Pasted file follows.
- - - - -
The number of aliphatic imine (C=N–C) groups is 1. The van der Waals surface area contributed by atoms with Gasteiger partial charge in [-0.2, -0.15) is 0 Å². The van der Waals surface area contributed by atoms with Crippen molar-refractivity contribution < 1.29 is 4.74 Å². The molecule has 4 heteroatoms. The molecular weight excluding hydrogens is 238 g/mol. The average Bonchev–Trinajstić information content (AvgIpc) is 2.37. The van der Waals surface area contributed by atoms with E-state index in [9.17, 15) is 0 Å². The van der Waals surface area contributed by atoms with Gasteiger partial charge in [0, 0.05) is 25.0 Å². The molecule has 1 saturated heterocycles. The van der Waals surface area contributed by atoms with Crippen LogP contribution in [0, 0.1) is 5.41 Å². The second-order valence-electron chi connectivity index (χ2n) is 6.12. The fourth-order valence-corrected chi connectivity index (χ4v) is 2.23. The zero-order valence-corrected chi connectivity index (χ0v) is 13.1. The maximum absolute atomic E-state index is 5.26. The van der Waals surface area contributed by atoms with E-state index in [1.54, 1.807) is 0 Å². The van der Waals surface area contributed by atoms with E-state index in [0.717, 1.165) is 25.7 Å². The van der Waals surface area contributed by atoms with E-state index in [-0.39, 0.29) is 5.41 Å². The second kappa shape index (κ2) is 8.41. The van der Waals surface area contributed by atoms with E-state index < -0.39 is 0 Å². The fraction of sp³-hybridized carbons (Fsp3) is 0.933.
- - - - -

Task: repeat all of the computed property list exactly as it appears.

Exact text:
The number of aliphatic imine (C=N–C) groups is 1. The van der Waals surface area contributed by atoms with Gasteiger partial charge in [-0.2, -0.15) is 0 Å². The van der Waals surface area contributed by atoms with Crippen molar-refractivity contribution < 1.29 is 4.74 Å². The molecule has 4 heteroatoms. The molecular weight excluding hydrogens is 238 g/mol. The average Bonchev–Trinajstić information content (AvgIpc) is 2.37. The van der Waals surface area contributed by atoms with E-state index in [9.17, 15) is 0 Å². The van der Waals surface area contributed by atoms with Gasteiger partial charge in [0, 0.05) is 25.0 Å². The molecule has 1 saturated heterocycles. The van der Waals surface area contributed by atoms with Crippen LogP contribution in [0, 0.1) is 5.41 Å². The second-order valence-electron chi connectivity index (χ2n) is 6.12. The fourth-order valence-corrected chi connectivity index (χ4v) is 2.23. The zero-order valence-corrected chi connectivity index (χ0v) is 13.1. The maximum absolute atomic E-state index is 5.26. The van der Waals surface area contributed by atoms with E-state index in [1.54, 1.807) is 0 Å². The van der Waals surface area contributed by atoms with E-state index in [0.717, 1.165) is 25.7 Å². The van der Waals surface area contributed by atoms with E-state index in [-0.39, 0.29) is 5.41 Å². The second kappa shape index (κ2) is 8.41. The van der Waals surface area contributed by atoms with E-state index < -0.39 is 0 Å². The fraction of sp³-hybridized carbons (Fsp3) is 0.933.